Eddie Hughes wants all government departments to come up with a plan to use blockchain and other emerging tech to reach a 1% efficiency saving—which, although seemingly miniscule, would amount to billions of pounds.
UK’s Housing Minister Eddie Hughes released a report for FREER, an initiative by the Institute of Economic Affairs (IEA) that aims to develop ideas for “a freer economy and a freer society.”
The report focuses on “Unlocking Blockchain,” outlining the technology’s potential benefits, opportunities, and a set of proposed next steps. One of the biggest benefits it outlines is the amount of costs it would save various sectors from retail to banking—which in 2015 Santander estimated would reach $15-20 billion per annum by 2022.
Transparency benefits have also been cited, pointing to a “trust deficit” in today’s society, Hughes asked:
“In a free society, the bonds of trust bring responsible individuals together into chosen community. Freedom and trust go hand in hand. Yet, in the wake of the 2008 financial crisis, and a series of serious public scandals—ranging from the illegal misuse of parliamentary expense accounts, to claims of harassment and abuse against charity workers—is it any surprise that our institutions are increasingly viewed with suspicion?”
Hughes insists that citizens must be able “own, see, hold, and control” their data, adding that “public services grows as they become more transparent.”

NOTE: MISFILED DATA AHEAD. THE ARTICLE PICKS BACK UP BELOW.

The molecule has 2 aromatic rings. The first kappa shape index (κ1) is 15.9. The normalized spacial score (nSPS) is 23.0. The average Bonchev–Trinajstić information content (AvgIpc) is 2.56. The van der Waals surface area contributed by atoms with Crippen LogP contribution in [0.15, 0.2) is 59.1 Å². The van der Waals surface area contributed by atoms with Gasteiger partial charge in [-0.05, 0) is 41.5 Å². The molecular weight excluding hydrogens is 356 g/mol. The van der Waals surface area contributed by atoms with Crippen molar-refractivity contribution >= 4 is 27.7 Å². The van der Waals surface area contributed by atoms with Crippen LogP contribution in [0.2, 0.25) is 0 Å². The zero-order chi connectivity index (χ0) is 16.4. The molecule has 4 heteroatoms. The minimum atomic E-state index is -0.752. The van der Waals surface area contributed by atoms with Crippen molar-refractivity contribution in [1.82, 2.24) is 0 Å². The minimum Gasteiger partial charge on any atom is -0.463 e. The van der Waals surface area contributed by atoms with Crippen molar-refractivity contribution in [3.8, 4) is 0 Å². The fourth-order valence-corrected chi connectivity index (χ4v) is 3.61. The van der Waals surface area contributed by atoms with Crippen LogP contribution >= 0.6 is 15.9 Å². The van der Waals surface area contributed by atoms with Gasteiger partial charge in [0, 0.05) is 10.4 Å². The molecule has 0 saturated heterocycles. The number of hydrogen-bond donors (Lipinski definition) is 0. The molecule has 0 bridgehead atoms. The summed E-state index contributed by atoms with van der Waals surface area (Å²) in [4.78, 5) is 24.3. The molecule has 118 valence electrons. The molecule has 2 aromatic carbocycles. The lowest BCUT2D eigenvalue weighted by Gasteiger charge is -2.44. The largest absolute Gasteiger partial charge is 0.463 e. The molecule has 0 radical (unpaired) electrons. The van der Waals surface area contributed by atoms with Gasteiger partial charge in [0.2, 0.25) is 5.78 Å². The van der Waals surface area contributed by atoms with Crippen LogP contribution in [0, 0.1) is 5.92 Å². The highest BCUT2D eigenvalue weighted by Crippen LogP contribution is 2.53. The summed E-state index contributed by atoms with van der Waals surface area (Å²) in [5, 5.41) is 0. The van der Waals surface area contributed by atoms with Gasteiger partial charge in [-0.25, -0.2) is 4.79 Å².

“Citizens should be able to own, see, hold, and control the use of their own data—the data that others are so keen to access, and that our security and wellbeing increasingly depends upon,” he wrote.
Hughes proposes that the state give priority focus on using blockchain technology to empower individuals and enable social freedom, efficiency, and societal trust. And that the state should also “drive homegrown entrepreneurship” through an international blockchain competition, as well as the appointment of a Chief Blockchain Officer to take charge of the government’s initiative for blockchain technology in relation with other emerging tech such as AI.
He urges that all government departments come up with a plan to reach a 1% efficiency saving through such technologies—which he says may take a lot of work but would result in a substantial amount in savings.
“…total managed expenditure for 2017-18 is anticipated to be around £802bn—therefore, a 1 per cent saving would be £8bn. A renewed UK focus on efficiency and the opportunities of new technology would be inspirational in a wider sense, too,” he wrote.
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